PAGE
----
County officials approve preservation of three farms

Land affected is in Mansfield, Shamong and Tabernacle

Special to The Sun: The county is ranked No. 1 in the state for total acres of farmland preserved and No. 7 in the nation.

Burlington County is moving forward with the preservation of another 138 acres of farmland.

County commissioners voted unanimously last month to approve three new properties for the county’s Farmland Preservation Program. Through that endeavor, the county offers to purchase development rights for the farmland and have them deed restricted to remain in agriculture. Farmers continue to retain land ownership.

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The approved properties are in Mansfield, Shamong and Tabernacle and will add to the more than 63,000 acres of preserved county farmland. The count is ranked No. 1 in the state for acres of farmland preserved and No. 7 in the nation.

“The first farm preserved in New Jersey was in Burlington County, and we’re proud to be a national leader in total acres preserved,” said Commissioner Director Felicia Hopson. 

The new farms approved to enter preservation are:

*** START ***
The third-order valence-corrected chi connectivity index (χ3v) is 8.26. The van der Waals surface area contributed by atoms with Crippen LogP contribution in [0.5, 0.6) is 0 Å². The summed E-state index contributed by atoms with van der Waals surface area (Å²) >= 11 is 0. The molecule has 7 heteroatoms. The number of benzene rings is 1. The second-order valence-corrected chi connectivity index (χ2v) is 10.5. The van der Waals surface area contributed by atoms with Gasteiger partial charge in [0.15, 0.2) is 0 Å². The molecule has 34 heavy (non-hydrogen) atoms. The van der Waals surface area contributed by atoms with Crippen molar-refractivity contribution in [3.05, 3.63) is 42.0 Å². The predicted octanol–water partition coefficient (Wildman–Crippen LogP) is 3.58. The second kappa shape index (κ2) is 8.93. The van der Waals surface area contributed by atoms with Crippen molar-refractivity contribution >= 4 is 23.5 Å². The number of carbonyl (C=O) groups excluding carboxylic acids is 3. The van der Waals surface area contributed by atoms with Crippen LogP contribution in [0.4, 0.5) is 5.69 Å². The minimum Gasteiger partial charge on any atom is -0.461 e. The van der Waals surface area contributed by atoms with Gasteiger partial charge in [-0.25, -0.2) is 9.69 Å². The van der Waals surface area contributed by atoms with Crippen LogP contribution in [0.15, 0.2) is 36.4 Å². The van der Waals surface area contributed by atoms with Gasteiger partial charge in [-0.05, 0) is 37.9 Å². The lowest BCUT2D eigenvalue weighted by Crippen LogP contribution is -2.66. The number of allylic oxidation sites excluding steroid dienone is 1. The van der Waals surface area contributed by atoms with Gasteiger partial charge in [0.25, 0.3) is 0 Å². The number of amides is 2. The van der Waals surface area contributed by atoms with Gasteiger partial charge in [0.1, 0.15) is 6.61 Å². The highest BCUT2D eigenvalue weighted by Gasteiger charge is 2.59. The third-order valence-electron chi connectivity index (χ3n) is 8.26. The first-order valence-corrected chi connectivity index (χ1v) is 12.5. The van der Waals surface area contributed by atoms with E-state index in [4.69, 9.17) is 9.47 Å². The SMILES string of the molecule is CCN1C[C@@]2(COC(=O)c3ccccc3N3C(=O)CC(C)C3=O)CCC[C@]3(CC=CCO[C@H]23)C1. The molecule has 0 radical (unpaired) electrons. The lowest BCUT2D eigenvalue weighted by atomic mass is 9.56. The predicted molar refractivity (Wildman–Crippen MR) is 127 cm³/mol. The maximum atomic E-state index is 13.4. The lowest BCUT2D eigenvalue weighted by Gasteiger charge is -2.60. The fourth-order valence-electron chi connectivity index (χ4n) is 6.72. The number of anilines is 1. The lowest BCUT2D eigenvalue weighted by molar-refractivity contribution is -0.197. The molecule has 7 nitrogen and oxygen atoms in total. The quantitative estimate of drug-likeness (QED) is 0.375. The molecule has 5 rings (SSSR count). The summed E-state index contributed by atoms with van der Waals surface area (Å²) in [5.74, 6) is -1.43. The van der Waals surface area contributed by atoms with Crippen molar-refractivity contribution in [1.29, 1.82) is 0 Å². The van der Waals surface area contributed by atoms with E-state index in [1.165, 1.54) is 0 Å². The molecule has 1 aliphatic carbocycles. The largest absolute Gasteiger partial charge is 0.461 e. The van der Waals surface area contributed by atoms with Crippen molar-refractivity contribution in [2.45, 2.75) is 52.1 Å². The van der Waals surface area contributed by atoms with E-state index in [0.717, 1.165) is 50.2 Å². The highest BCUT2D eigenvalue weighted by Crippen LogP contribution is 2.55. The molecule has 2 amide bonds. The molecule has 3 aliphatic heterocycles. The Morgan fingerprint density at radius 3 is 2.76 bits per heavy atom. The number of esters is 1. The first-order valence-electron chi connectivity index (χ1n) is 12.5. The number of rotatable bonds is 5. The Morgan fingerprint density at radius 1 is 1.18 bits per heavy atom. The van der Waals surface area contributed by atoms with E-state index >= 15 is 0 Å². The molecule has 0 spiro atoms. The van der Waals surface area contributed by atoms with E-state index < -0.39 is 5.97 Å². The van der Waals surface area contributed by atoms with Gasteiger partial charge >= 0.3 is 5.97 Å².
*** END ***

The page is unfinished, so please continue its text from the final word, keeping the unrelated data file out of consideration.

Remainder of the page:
• Black Walnut Farm in Mansfield, a 60-acre grain farm off Atlantic Avenue in the center of Columbus 
  • Gatley Farm in Shamong, a 45-acre grain and vegetable farm off Indian Mills Road
  • Brace Lane Farm in Tabernacle – formerly part of Russo’s Fruit and Vegetable Farm – a 31-acre property off Brace Lane and Bozarthtown Road that is being converted into a sheep farm

All three properties are eligible for state funding applicable to 60 percent of preservation costs. The Black Walnut Farm is also within a 5-mile military buffer zone around Joint Base McGuire-Dix-Lakehurst, which makes it eligible for federal Department of Defense funds to cover the remaining 40 percent. 

The county has preserved 35 farms totaling 2,348 acres in the buffer zone since 2008.

With more than 40,000 service members and civilian employees, Joint Base McGuire-Dix-Lakehurst is unquestionably a critical asset both for our nation’s security and for Burlington County and New Jersey’s overall economy,” said County Commissioner Allison Eckel, liaison to the Department of Resource Conservation and the base.

“By partnering with the military to preserve these farms, we’re helping the Joint Base and our farming communities.”

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